Having someone provide outside perspective can incite the same innovation for growing companies that Disney was able to provide for itself. Instead of taking a big bet on a new franchise, Disney looked to re-invest in strategies that worked before. In a similar way, global companies can provide emerging businesses with an important perspective on your industry that could uncover opportunities for future growth.
2. Operational expertise.
Entrepreneurs and business owners have a lot of tough decisions to make -- what to prioritize and what to let go, what to spend money on and what to cut, who to hire and who to fire. There’s always some type of balance to be struck or some compromise to be made in order to get where you want to be. For most, that’s true of life in general.
But in a business sense, one of the hardest decisions can be the shake-up of a team or operational changes that affect the core way the business runs. As an entrepreneur, you may not have the experience necessary to recognize when an operational or personnel change is needed, rather than another shift elsewhere. The ability to recognize this needs to be part of every entrepreneur’s skill set and business strategy. Until you gain this insight, you may not have the internal resources to make these judgments.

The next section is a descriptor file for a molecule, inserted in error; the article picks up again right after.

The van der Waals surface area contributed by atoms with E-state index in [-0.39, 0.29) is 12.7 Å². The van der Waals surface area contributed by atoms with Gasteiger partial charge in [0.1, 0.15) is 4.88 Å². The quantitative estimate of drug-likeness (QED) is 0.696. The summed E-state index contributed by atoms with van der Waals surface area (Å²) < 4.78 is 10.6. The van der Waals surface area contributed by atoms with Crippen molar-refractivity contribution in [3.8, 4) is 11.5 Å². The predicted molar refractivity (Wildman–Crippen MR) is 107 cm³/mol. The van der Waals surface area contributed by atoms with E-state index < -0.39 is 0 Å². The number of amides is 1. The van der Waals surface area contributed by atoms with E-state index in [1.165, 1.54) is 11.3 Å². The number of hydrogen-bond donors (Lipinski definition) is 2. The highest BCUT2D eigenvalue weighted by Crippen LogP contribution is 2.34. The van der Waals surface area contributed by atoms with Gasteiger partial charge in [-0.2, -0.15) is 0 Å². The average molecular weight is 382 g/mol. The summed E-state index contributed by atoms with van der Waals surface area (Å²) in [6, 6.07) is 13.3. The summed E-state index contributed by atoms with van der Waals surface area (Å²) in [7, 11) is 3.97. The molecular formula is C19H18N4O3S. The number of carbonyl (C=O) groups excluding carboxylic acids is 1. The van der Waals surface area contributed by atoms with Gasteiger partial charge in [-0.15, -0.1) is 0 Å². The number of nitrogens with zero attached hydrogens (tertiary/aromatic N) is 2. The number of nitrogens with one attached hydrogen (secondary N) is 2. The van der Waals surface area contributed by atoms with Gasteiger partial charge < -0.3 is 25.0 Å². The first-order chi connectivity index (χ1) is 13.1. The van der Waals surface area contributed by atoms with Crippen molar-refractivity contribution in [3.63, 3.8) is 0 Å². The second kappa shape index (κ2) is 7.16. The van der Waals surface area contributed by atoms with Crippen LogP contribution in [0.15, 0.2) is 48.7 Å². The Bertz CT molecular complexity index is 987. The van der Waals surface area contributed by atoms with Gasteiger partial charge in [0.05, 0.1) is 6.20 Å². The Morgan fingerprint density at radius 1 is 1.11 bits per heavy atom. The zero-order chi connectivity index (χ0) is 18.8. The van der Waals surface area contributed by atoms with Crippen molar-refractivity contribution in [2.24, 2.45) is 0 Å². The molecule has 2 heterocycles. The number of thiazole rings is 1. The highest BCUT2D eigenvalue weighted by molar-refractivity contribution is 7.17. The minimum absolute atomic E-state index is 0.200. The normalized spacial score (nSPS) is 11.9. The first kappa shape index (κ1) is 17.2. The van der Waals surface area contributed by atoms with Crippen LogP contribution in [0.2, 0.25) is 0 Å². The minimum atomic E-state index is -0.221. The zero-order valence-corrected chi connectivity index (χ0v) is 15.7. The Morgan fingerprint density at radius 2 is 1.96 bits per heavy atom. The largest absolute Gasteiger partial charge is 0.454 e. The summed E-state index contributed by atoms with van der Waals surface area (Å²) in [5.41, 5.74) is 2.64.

Back in May, Coca-Cola restructured their management team, the first move by new President and Chief Operating Officer James Quincey. This created a new international group focused on growing target markets. It’s not known if he made the changes by recommendation of a board of directors, strategic advisors or outside consultant. However, with this change came a solution to a current struggle Coca-Cola is facing -- sluggish soda sales have had a measurable impact on profit and revenue, with soda sales volume flat after five straight quarters of increases.
There’s likely other ways to attack this issue from inside the business, but someone like Quincey, with experience in high-stakes decision-making, knows which route to take and when to take it. One of the most important pieces of your business strategy is timing, and having the knowledge of when to make a move that will make a big difference.